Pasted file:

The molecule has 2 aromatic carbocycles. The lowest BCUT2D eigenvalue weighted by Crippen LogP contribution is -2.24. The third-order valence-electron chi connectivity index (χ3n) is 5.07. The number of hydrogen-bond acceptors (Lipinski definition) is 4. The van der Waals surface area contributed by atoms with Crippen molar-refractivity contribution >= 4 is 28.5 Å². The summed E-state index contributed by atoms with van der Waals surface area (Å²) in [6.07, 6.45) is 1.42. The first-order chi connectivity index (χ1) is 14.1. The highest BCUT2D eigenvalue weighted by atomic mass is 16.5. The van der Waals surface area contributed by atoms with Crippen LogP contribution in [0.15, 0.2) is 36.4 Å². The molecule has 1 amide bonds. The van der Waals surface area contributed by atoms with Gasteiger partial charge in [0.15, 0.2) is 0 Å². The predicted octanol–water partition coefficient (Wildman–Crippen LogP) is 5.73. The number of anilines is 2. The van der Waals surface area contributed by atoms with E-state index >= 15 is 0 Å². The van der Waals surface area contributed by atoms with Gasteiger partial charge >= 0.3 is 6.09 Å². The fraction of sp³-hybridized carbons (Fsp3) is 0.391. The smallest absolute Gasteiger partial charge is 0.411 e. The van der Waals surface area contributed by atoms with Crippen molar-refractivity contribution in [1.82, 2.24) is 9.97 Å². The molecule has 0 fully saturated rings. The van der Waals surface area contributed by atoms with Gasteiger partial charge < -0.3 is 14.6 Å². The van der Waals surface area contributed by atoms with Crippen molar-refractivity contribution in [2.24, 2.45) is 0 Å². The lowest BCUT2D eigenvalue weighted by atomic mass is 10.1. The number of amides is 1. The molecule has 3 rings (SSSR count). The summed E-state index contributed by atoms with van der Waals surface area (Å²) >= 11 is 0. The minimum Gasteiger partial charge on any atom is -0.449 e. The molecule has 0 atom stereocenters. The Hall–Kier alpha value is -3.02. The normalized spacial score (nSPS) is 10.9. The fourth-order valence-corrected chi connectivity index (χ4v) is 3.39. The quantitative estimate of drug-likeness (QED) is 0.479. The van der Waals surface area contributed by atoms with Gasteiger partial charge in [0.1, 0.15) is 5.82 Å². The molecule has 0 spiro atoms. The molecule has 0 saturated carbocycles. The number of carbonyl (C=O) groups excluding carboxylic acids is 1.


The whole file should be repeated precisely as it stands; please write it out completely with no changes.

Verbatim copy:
The molecule has 2 aromatic carbocycles. The lowest BCUT2D eigenvalue weighted by Crippen LogP contribution is -2.24. The third-order valence-electron chi connectivity index (χ3n) is 5.07. The number of hydrogen-bond acceptors (Lipinski definition) is 4. The van der Waals surface area contributed by atoms with Crippen molar-refractivity contribution >= 4 is 28.5 Å². The summed E-state index contributed by atoms with van der Waals surface area (Å²) in [6.07, 6.45) is 1.42. The first-order chi connectivity index (χ1) is 14.1. The highest BCUT2D eigenvalue weighted by atomic mass is 16.5. The van der Waals surface area contributed by atoms with Crippen LogP contribution in [0.15, 0.2) is 36.4 Å². The molecule has 1 amide bonds. The van der Waals surface area contributed by atoms with Gasteiger partial charge in [0.15, 0.2) is 0 Å². The predicted octanol–water partition coefficient (Wildman–Crippen LogP) is 5.73. The number of anilines is 2. The van der Waals surface area contributed by atoms with E-state index >= 15 is 0 Å². The van der Waals surface area contributed by atoms with Gasteiger partial charge >= 0.3 is 6.09 Å². The fraction of sp³-hybridized carbons (Fsp3) is 0.391. The smallest absolute Gasteiger partial charge is 0.411 e. The van der Waals surface area contributed by atoms with Crippen molar-refractivity contribution in [1.82, 2.24) is 9.97 Å². The molecule has 0 fully saturated rings. The van der Waals surface area contributed by atoms with Gasteiger partial charge < -0.3 is 14.6 Å². The van der Waals surface area contributed by atoms with Crippen molar-refractivity contribution in [2.24, 2.45) is 0 Å². The lowest BCUT2D eigenvalue weighted by atomic mass is 10.1. The number of amides is 1. The molecule has 3 rings (SSSR count). The summed E-state index contributed by atoms with van der Waals surface area (Å²) >= 11 is 0. The minimum Gasteiger partial charge on any atom is -0.449 e. The molecule has 0 atom stereocenters. The Hall–Kier alpha value is -3.02. The normalized spacial score (nSPS) is 10.9. The fourth-order valence-corrected chi connectivity index (χ4v) is 3.39. The quantitative estimate of drug-likeness (QED) is 0.479. The van der Waals surface area contributed by atoms with Gasteiger partial charge in [0.1, 0.15) is 5.82 Å². The molecule has 0 spiro atoms. The molecule has 0 saturated carbocycles. The number of carbonyl (C=O) groups excluding carboxylic acids is 1.